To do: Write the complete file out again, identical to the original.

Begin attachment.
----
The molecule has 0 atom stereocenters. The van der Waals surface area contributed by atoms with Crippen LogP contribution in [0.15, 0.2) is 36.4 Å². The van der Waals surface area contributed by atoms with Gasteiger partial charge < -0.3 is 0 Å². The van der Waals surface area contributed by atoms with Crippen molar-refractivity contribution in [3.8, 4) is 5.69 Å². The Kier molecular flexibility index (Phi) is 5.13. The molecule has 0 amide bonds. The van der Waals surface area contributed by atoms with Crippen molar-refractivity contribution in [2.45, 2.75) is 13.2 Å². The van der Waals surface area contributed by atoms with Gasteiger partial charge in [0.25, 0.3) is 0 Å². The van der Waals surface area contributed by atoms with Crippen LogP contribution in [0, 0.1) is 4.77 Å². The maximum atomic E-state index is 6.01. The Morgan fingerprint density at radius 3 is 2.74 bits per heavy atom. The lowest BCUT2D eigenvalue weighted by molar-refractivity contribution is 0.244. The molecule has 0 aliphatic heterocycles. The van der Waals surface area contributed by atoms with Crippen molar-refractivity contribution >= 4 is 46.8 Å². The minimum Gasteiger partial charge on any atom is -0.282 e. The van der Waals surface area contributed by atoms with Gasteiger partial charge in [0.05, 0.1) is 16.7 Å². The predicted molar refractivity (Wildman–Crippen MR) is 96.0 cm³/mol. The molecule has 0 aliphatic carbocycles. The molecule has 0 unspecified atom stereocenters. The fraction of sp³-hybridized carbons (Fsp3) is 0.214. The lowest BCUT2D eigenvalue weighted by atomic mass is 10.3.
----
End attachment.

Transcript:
The molecule has 0 atom stereocenters. The van der Waals surface area contributed by atoms with Crippen LogP contribution in [0.15, 0.2) is 36.4 Å². The van der Waals surface area contributed by atoms with Gasteiger partial charge < -0.3 is 0 Å². The van der Waals surface area contributed by atoms with Crippen molar-refractivity contribution in [3.8, 4) is 5.69 Å². The Kier molecular flexibility index (Phi) is 5.13. The molecule has 0 amide bonds. The van der Waals surface area contributed by atoms with Crippen molar-refractivity contribution in [2.45, 2.75) is 13.2 Å². The van der Waals surface area contributed by atoms with Gasteiger partial charge in [0.25, 0.3) is 0 Å². The van der Waals surface area contributed by atoms with Crippen LogP contribution in [0, 0.1) is 4.77 Å². The maximum atomic E-state index is 6.01. The Morgan fingerprint density at radius 3 is 2.74 bits per heavy atom. The lowest BCUT2D eigenvalue weighted by molar-refractivity contribution is 0.244. The molecule has 0 aliphatic heterocycles. The van der Waals surface area contributed by atoms with Crippen molar-refractivity contribution >= 4 is 46.8 Å². The minimum Gasteiger partial charge on any atom is -0.282 e. The van der Waals surface area contributed by atoms with Gasteiger partial charge in [0.05, 0.1) is 16.7 Å². The predicted molar refractivity (Wildman–Crippen MR) is 96.0 cm³/mol. The molecule has 0 aliphatic carbocycles. The molecule has 0 unspecified atom stereocenters. The fraction of sp³-hybridized carbons (Fsp3) is 0.214. The lowest BCUT2D eigenvalue weighted by atomic mass is 10.3.